The MHA Keystone Center recently released its 2021-2022 Annual Report, which showcases the center’s commitment to working alongside members to improve safety and quality in healthcare. Through support from Blue Cross Blue Shield of Michigan, this report highlights the profound impact collaboration and partnership amongst the Michigan healthcare community can have on Michigan’s communities.
Report highlights include:
An introduction to the MHA Keystone Center’s Health Equity Task Force, which was assembled to provide guidance to members in their efforts to redesign and implement interventions that address disparities in care.
An overview of the well-being program (WELL-B) launched in partnership with Duke Center for Healthcare Safety and Quality to address workplace burnout in healthcare.
A birds-eye view of the collaboration taking place to address increasing opioid use disorder cases.
“Every child begins the world again.” ― Henry David Thoreau
In all of my life experiences to date, none have been so challenging in every sense as those times when my young children were hospitalized in the NICU, fighting for their very lives. We were incredibly fortunate to have positive outcomes with both of them, thanks to the efforts of our Michigan hospitals and the incredible people who work there every day.
I share this perspective because there is a crisis throughout Michigan that truly hits home with me. I know the angst and exhaustion being felt by far too many parents right now – emotions that are also being acutely felt by our heroic caregivers. In short, it feels like déjà vu in Michigan’s children’s hospitals, but instead of a surge of COVID-19 patients stressing capacity to the limits, our facilities are strained by a high number of pediatric patients suffering from respiratory illnesses largely driven by RSV. Similar tactics that have been implemented in prior years, such as initiating incident command systems, have been in operation to ensure appropriate direction and communication is occurring throughout those systems impacted by this crisis.
Hospitals operating at capacity is nothing new and the staffing challenges that continue to result in Michigan operating with 1,700 fewer staffed beds than we had prior to the pandemic are well documented. What we’re seeing today is the real impact of what those staffing challenges mean: longer wait times in the emergency department, lack of available beds for patient transports (particularly in rural Michigan) and pediatric ICUs operating at beyond 100% capacity.
There are few professionals in the world that have proven to be more resilient than healthcare workers, whether they are physicians, nurses, respiratory therapists, environmental service workers…the list goes on and on (and I am proud to say that the MHA Keystone Center has played an important role with the launch of our WELL-B initiative that continues to provide resiliency tools for our clinicians and other team members). But as residents of our communities, we can no longer take our healthcare workers and the access to care they provide for granted. These workers, and their organizations, need help.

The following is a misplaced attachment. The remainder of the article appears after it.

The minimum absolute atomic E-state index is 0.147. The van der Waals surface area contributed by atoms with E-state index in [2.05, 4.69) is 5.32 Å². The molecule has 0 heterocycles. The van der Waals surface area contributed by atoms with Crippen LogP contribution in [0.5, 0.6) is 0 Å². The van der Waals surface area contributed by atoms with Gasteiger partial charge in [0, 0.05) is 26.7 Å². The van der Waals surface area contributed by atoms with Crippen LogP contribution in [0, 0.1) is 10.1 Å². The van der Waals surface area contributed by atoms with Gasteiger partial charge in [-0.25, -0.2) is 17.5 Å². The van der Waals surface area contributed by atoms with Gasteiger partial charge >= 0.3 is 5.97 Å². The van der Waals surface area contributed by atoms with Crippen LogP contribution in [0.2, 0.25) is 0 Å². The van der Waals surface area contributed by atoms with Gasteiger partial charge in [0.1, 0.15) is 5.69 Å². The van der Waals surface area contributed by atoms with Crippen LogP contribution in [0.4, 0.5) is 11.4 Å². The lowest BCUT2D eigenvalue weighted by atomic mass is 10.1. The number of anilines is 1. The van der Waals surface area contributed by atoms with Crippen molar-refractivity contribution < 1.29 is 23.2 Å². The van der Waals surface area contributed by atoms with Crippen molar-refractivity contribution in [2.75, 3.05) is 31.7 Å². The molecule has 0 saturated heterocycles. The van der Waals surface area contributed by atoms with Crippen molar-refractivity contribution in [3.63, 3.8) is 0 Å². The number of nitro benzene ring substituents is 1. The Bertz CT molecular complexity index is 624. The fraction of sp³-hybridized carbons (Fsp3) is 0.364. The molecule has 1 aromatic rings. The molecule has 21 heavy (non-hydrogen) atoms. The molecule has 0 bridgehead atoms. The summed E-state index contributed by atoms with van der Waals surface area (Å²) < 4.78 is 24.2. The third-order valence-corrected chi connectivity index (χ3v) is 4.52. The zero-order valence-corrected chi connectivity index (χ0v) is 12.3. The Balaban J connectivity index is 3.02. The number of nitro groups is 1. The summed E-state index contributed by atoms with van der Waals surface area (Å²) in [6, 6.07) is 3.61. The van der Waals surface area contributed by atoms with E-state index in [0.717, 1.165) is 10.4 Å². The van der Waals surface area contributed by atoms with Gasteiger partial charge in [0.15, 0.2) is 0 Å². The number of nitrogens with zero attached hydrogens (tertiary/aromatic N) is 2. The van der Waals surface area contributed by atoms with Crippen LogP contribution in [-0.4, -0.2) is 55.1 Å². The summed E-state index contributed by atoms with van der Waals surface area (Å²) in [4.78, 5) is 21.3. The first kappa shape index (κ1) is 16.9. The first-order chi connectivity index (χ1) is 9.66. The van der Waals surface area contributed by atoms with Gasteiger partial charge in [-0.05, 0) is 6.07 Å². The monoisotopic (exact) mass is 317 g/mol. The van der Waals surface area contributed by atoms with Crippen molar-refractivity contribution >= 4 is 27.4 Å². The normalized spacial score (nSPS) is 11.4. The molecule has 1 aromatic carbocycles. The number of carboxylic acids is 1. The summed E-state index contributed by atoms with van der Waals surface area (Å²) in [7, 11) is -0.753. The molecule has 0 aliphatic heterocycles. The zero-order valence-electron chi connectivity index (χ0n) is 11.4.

Thankfully, the Michigan Legislature provided funding earlier this year through Public Act 9 to improve the recruitment, retention and training of healthcare workers. So far, over 69,000 healthcare workers have benefitted from that funding and it has helped to stabilize existing staffing levels. Hospitals are also exploring innovative ways to grow the talent pipeline, such as investment in higher education partnerships and other apprenticeships. However, while impactful, this funding is a finger in the dyke. Without additional attention, the problem will persist.
Addressing the strain on our children’s hospitals is a multi-pronged approach, and in addition to the aforementioned work of our MHA Keystone Center, we are also deriving input and guidance from our MHA Council on Children’s Health, led by Laura Appel, executive vice president for government relations and public affairs, as well as our system chief medical officer (CMO) group, led by our own CMO Gary Roth, DO.
While the MHA will continue to pursue legislative and regulatory solutions to the staffing crisis, there are actions anyone can undertake to help our healthcare workers caring for very sick children across Michigan, particularly as COVID-19, RSV and the flu converge to drive hospitalizations.
First and foremost, ensure that both you and your children are up to date on all the relevant vaccinations that are now readily available. The MHA is a long-time supporter of I Vaccinate which is a good source of information on vaccines, and our MHA Senior Vice President of Public Affairs and Communications Ruthanne Sudderth continues to be our point person with this organization. Second, practice proper hygiene, including handwashing and staying home when sick. Third, seek the appropriate setting for care; visit the hospital for emergencies but contact your primary care physician or an urgent care facility for testing or care for mild symptoms. Lastly – and very importantly – be sure to express some grace and appreciation for any healthcare worker you meet. As we approach the winter and holiday season, they are here to provide exceptional care to all who need it and deserve to be treated with respect both on and off duty.